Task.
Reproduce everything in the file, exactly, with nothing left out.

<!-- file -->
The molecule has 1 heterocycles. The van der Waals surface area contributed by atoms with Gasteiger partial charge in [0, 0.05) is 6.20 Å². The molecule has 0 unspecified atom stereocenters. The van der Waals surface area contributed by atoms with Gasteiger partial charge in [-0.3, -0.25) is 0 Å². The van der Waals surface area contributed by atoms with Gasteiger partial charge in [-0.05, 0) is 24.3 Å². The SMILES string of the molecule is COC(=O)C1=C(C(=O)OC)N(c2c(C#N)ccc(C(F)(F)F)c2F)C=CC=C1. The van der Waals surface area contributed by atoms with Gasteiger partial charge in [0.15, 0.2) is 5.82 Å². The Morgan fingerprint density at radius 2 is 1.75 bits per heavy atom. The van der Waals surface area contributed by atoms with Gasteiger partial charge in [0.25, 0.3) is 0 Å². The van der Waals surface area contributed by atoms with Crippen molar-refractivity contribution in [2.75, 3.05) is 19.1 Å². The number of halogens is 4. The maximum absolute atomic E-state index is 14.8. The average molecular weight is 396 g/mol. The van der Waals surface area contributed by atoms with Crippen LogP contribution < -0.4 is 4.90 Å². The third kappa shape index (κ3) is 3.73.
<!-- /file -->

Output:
The molecule has 1 heterocycles. The van der Waals surface area contributed by atoms with Gasteiger partial charge in [0, 0.05) is 6.20 Å². The molecule has 0 unspecified atom stereocenters. The van der Waals surface area contributed by atoms with Gasteiger partial charge in [-0.3, -0.25) is 0 Å². The van der Waals surface area contributed by atoms with Gasteiger partial charge in [-0.05, 0) is 24.3 Å². The SMILES string of the molecule is COC(=O)C1=C(C(=O)OC)N(c2c(C#N)ccc(C(F)(F)F)c2F)C=CC=C1. The van der Waals surface area contributed by atoms with Gasteiger partial charge in [0.15, 0.2) is 5.82 Å². The Morgan fingerprint density at radius 2 is 1.75 bits per heavy atom. The van der Waals surface area contributed by atoms with Gasteiger partial charge in [0.25, 0.3) is 0 Å². The van der Waals surface area contributed by atoms with Crippen molar-refractivity contribution in [2.75, 3.05) is 19.1 Å². The number of halogens is 4. The maximum absolute atomic E-state index is 14.8. The average molecular weight is 396 g/mol. The van der Waals surface area contributed by atoms with Crippen LogP contribution < -0.4 is 4.90 Å². The third kappa shape index (κ3) is 3.73.